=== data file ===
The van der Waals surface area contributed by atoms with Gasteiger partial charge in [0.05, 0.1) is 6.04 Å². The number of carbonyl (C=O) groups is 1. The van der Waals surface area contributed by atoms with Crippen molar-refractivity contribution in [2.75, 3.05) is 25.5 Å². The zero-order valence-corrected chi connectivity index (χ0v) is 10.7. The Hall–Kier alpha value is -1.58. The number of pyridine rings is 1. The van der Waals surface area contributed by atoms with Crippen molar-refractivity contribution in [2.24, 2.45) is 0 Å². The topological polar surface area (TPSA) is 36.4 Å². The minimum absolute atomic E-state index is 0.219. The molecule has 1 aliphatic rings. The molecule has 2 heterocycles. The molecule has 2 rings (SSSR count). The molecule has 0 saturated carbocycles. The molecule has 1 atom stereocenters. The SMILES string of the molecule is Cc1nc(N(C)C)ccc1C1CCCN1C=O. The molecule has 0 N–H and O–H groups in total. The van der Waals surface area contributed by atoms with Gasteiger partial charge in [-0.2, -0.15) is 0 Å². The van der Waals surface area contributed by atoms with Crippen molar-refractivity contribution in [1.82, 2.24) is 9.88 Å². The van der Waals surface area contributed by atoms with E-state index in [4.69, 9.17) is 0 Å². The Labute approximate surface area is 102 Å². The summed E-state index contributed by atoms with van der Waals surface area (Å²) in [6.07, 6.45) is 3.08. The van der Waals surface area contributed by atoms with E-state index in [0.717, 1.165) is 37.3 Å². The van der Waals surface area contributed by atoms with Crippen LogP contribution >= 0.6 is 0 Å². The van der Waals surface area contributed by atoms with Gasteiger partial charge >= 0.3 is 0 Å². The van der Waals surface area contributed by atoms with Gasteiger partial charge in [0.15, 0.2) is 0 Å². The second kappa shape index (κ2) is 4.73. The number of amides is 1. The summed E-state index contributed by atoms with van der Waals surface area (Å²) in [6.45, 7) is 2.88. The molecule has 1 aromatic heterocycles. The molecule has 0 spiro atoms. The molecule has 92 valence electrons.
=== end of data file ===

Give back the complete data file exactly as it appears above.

The van der Waals surface area contributed by atoms with Gasteiger partial charge in [0.05, 0.1) is 6.04 Å². The number of carbonyl (C=O) groups is 1. The van der Waals surface area contributed by atoms with Crippen molar-refractivity contribution in [2.75, 3.05) is 25.5 Å². The zero-order valence-corrected chi connectivity index (χ0v) is 10.7. The Hall–Kier alpha value is -1.58. The number of pyridine rings is 1. The van der Waals surface area contributed by atoms with Crippen molar-refractivity contribution in [2.24, 2.45) is 0 Å². The topological polar surface area (TPSA) is 36.4 Å². The minimum absolute atomic E-state index is 0.219. The molecule has 1 aliphatic rings. The molecule has 2 heterocycles. The molecule has 2 rings (SSSR count). The molecule has 0 saturated carbocycles. The molecule has 1 atom stereocenters. The SMILES string of the molecule is Cc1nc(N(C)C)ccc1C1CCCN1C=O. The molecule has 0 N–H and O–H groups in total. The van der Waals surface area contributed by atoms with Gasteiger partial charge in [-0.2, -0.15) is 0 Å². The van der Waals surface area contributed by atoms with Crippen molar-refractivity contribution in [1.82, 2.24) is 9.88 Å². The van der Waals surface area contributed by atoms with E-state index in [4.69, 9.17) is 0 Å². The Labute approximate surface area is 102 Å². The summed E-state index contributed by atoms with van der Waals surface area (Å²) in [6.07, 6.45) is 3.08. The van der Waals surface area contributed by atoms with E-state index in [0.717, 1.165) is 37.3 Å². The van der Waals surface area contributed by atoms with Crippen LogP contribution >= 0.6 is 0 Å². The van der Waals surface area contributed by atoms with Gasteiger partial charge >= 0.3 is 0 Å². The van der Waals surface area contributed by atoms with Gasteiger partial charge in [0.15, 0.2) is 0 Å². The second kappa shape index (κ2) is 4.73. The number of amides is 1. The summed E-state index contributed by atoms with van der Waals surface area (Å²) in [6.45, 7) is 2.88. The molecule has 1 aromatic heterocycles. The molecule has 0 spiro atoms. The molecule has 92 valence electrons.